Derby Comedy Festival - 13th to 22nd June

Spikey Mike of Funhouse Comedy Club

Spikey Mike of Funhouse Comedy Club - Credit: Archant

Nigel Powlson looks into the latest addition to Derby’s vibrant Festival Scene

Steve Hewlett, 22nd June

Steve Hewlett, 22nd June - Credit: Archant

Derby has always been a comedy town which is why Dara O’Briain once put the Assembly Rooms in his top five venues in the country. Audiences are renowned for enjoying a good laugh and the top stars love playing Derby as a result. So it really is time that the city celebrated with a full blown festival dedicated to the fine art of comedy.

The Scottish Falsetto Sock Puppet Theatre, 20th and 22nd June

The Scottish Falsetto Sock Puppet Theatre, 20th and 22nd June - Credit: Archant

Arriving to satisfy that need is a veritable feast of laughter taking in everything from stand-up and improvisation, via puppetry and children’s comedy, to burlesque and theatre. The first Derby Comedy Festival in June has something to tickle just about everyone’s funnybone and goes ahead despite the recent fire that has taken the city’s biggest venue, the Assembly Rooms, out of the equation.

The festival is being organised by Derby Live alongside other arts organisations in the city including Déda, Derby Theatre, Funhouse Comedy, QUAD and even the city’s orchestra Sinfonia Viva. Bob Rushton, the programme manager at Derby Live, says the time is right for Derby to make the most of its comedy potential and to add another festival to the city’s successful calendar.

He says: ‘We had such a lot of comedy events last year that Marketing Derby actually thought we were having a festival. So we got to thinking that we may as well just get on with it and have one. But a festival has to be more than just business as normal and needs to include things that are different.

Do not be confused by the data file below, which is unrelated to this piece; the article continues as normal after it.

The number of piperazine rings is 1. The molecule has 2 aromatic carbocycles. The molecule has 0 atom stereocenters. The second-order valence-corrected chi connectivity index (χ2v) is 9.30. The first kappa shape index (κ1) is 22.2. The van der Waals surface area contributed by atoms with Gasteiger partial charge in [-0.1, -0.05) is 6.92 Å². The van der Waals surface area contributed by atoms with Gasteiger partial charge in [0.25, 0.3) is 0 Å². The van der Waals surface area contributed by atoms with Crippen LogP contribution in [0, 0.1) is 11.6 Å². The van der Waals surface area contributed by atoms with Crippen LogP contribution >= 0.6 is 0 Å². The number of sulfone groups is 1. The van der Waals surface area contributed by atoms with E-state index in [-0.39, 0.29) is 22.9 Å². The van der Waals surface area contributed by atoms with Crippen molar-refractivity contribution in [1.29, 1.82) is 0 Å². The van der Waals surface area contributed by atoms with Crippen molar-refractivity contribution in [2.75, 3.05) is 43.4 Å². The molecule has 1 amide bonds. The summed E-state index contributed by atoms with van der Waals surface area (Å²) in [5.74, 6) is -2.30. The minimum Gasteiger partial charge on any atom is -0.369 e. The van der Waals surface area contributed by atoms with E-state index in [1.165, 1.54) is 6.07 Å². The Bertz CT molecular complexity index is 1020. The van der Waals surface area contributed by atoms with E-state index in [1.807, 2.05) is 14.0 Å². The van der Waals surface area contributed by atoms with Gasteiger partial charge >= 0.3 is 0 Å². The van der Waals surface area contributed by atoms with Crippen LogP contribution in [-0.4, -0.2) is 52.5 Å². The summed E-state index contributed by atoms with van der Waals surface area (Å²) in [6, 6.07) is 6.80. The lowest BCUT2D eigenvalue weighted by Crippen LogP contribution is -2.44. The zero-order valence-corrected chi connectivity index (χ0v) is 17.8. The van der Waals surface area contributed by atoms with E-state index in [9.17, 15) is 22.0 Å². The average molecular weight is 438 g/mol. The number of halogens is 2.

‘Funhouse Comedy do some fabulous shows already in the city and we have had good links with them for years so that was a nice easy fit to get things rolling. Then being able to work with other venues at putting on events, and with Sinfonia Viva working on a music piece, it all came together very nicely. It had to fit with all the other festivals in the city so we went for June – despite one or two football matches going on around that time!’

Bob admits that the World Cup in Brazil did mean working a few things around the big England games. ‘But we are aware that not everyone is into football,’ says Bob. ‘And even people who are might need a bit of light relief.’

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Sadly, the festival has lost its big hitters Jimmy Carr and Dawn French from the line-up as the Assembly Rooms fire means there isn’t a city venue that can house their shows. But festival organisers have managed to find new venues for the majority of events that were planned for the Assembly Rooms – with some taking place in a marquee on the Market Place.

Bob says: ‘The comedy festival is in its first year so there is a certain newness about it anyway so I’m not sure making changes will put people off. We would rather have not had the fire to deal with but it has shown us the advantage of having something that goes across more than one venue. We have lost the biggest venue and some of the events but the festival feel will be very much still in place and the idea is very much alive.’